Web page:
Photography Theme: Remote Cabin in the Winter

Theme: Remote Cabin in Winter
Theme: Remote Cabin in Winter

I shoot book cover images for ArcAngel Images and every winter there is one theme I look for – remote, desolate, old buildings.  The type of places where a mystery or crime could take place.

The scene of some terrible drama that occurs during a howling snowstorm.  A place you don’t want your kidnapper to take you.  A place where no one can hear your screams.

Winter Warming Hut
Winter Warming Hut

Perhaps a place where the rabbits were butchered.  A sex crime occurred. A strange old hag lives casting her evil spells.

Maybe a place of poverty and shame.  Growing up in the shadows of the coal fields or where Grandpa sharpened his knives and axes.  Perhaps the place where secrets or fugitives are hidden.  Maybe shelter for that escaped convict from the local prison, unknown to the little girl sent out for kindling or to feed the goats.

Of course these old cabins in the woods or covered in a blanket of fresh winter snow don’t have to be the scene of terrible events.  They can be fond memories, sugaring shacks for boiling maple sap down to sweet syrup, they can be workshops, warm and toasty vacation spots or even warming huts for cross country skiers.

Snow covered log cabin
Snow Covered Log Cabin fine art photograph by Edward M. Fielding

You can see all of the cabin photographs by photographer Edward M. Fielding here  – http://edward-fielding.pixels.com/art/cabin

The cabin photographs in this collectin depict remote cabins, barns, shacks and sheds in all seasons including winter, spring, summer and fall.

These fine art photographs, watercolors and paintings are available as prints rolled in a tube, framed and matted prints from hundreds of combinations of mats and frames, canvas prints, acrylic prints, metal prints, wood prints as well as on products such as tote bags, throw pillows, phone cases, greeting cards and more!

Forsaken Dreams – Fine Art Photography

Forsaken Dreams by Edward M. Fielding

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Who doesn’t have a dream of owning a beach front cottage? Growing up my family owned a tiny cottage in Old Saybrook, Connecticut. Build after World War II by my grandfather when there were restrictions on wood, he, like many of the neighbors building up after war, could only get enough lumber for a two-car garage sized cottage, so that is what he built.

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It was walking distance from the beach and hosted many an extended family gathering under its tiny roof. There was one bathroom, and outdoor shower, a small kitchen and two bedrooms with barely enough room for a dresser. One had a short home made bed platform (luckily my parents weren’t tall) and a bunk bed for the kids. Sliding door saved on floor space. There was a ladder up to the attic if anyone dared brave the heat up there.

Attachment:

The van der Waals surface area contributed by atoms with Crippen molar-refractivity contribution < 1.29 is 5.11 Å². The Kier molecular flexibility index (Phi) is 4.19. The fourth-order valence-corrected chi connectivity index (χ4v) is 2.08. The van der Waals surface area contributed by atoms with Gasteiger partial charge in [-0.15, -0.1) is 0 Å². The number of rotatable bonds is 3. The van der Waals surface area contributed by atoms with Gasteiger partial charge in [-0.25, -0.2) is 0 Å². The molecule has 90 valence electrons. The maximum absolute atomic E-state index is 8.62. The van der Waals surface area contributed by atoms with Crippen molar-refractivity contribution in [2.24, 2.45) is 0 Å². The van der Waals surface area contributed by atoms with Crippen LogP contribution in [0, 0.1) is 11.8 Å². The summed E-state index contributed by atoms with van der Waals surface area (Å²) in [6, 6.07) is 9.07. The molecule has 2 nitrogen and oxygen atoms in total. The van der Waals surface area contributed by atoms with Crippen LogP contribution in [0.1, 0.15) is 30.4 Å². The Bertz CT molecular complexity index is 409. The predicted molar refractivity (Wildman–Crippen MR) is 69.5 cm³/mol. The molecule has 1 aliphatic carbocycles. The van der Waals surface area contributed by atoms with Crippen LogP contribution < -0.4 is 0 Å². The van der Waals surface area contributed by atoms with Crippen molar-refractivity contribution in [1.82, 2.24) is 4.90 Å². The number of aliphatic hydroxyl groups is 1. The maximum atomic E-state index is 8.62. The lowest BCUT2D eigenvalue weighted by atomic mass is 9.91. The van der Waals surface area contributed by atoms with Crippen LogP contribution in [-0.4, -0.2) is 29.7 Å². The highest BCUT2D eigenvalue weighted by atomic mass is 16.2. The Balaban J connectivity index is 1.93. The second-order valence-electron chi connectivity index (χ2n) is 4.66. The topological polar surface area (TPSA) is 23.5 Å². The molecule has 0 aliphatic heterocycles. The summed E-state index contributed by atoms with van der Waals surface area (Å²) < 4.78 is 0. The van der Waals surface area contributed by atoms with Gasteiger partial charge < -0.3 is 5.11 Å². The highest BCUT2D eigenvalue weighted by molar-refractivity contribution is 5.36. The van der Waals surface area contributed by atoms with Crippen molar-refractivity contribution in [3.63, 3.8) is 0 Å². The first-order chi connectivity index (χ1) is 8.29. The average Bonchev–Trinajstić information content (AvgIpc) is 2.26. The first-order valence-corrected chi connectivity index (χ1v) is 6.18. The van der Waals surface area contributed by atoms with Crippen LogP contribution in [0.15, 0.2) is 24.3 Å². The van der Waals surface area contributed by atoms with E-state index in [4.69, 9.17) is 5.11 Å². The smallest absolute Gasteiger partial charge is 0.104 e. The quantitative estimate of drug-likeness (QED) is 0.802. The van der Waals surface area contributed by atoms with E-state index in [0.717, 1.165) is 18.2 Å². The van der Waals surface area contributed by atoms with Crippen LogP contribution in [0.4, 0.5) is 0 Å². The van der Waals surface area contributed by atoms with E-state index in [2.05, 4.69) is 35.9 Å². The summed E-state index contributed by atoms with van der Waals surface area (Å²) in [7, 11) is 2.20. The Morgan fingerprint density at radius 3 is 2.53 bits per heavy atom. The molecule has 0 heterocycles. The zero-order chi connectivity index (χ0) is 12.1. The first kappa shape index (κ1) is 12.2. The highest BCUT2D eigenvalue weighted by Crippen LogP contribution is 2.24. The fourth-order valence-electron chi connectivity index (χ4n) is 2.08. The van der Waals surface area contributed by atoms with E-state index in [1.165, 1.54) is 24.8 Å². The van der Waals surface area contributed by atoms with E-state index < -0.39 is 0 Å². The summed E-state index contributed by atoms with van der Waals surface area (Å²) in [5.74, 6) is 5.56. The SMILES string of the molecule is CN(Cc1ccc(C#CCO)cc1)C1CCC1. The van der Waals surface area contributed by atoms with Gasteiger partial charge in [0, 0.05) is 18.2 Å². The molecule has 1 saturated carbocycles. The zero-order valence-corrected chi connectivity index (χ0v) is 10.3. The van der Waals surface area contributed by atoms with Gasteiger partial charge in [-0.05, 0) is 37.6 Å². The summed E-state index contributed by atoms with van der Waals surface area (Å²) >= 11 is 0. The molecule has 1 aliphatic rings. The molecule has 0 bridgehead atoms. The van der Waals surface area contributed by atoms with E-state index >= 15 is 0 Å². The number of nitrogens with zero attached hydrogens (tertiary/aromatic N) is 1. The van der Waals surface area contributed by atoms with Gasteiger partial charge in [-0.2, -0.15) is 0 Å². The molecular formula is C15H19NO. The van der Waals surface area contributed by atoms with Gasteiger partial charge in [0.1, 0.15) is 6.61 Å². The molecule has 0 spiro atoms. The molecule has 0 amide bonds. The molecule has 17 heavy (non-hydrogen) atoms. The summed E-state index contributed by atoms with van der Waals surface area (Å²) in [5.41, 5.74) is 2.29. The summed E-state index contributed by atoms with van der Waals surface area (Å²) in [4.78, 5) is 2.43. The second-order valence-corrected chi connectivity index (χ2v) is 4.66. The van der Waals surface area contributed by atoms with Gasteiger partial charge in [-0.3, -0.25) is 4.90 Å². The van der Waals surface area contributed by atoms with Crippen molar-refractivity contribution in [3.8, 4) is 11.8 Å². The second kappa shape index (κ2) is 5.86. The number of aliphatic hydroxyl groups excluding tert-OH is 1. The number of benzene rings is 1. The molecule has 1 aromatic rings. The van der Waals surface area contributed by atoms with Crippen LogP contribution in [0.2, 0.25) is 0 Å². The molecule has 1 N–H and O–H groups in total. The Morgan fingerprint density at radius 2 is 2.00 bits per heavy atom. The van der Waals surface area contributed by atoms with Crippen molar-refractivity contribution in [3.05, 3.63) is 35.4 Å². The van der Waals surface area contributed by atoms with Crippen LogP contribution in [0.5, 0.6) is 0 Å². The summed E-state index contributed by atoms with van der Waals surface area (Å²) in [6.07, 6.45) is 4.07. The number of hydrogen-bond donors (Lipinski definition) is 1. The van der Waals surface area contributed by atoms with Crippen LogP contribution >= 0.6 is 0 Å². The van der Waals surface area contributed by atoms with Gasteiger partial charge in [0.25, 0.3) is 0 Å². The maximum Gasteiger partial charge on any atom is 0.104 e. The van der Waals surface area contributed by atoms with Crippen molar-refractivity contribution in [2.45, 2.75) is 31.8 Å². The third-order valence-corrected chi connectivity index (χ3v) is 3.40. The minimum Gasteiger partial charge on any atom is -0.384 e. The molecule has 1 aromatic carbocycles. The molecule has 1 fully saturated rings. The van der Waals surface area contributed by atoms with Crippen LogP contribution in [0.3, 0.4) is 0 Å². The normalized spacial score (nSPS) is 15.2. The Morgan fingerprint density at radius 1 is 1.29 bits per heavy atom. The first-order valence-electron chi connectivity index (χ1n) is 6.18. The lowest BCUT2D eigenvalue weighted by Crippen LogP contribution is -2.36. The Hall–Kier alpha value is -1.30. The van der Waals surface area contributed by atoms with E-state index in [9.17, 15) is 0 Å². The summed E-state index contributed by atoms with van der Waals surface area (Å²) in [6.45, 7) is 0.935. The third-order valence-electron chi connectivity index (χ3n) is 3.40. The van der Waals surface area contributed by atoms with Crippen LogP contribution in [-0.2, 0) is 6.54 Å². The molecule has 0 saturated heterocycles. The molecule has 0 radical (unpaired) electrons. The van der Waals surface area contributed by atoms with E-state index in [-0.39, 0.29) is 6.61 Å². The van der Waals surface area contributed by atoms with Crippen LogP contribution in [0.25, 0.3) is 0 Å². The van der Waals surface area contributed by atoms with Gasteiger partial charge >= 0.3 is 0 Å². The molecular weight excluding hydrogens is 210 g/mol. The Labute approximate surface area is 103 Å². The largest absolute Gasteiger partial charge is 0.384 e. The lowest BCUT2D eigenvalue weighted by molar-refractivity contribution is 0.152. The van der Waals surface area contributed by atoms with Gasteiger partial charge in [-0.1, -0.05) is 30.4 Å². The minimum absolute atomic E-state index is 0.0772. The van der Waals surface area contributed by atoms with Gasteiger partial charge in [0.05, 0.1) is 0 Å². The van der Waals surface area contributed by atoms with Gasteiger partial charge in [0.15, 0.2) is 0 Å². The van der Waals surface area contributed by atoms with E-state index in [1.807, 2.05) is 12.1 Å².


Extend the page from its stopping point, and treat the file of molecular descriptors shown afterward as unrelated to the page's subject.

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In the later years it even had a TV antenna, complete with a manual rotating controller that was used to dial in the one TV station that came in. My three siblings and my Mom all stayed there a few years while my father was stationed in Vietnam. Kind of incredible when I think about it. Later one summer we stayed there while my Dad worked and joined us on the weekends. My older sister was big fan of Love Boat reruns on that black and white TV and kept us all in the cottage until around 11 am when we could finally head down the street to the beach.

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“Forsaken Dreams” by Edward M. Fielding is a photograph of an abandoned fisherman’s cottage in the harbor at North Rustico on Prince Edward Island.  It’s a wonderful ruin of an old cottage listing to one side as it slowly sinks into the soft sand.  It must have been a powerful storm that started the slide and its amazing that the building still stands.  Every time I head back to Prince Edward Island I expect it to be gone, yet it survives.

Forsaken Dreams by Edward M. Fielding
Forsaken Dreams by Edward M. Fielding

The house didn’t rock. At least not in the same time frame of the deep sea fishing boat. After a week on the water anything that didn’t move was heaven on earth. Others join the little lonely house as the fishing village grew and fortunes of the hunting ground were discovered, exploited and depleted. Herring, cod, lobster, clams, mussels – bounty from the sea to be caught and shipped west to the city folks of St. John, Quebec, Montreal and even south by train to Boston and New York. Far away places with ways of life so foreign to the fishermen of Rustico.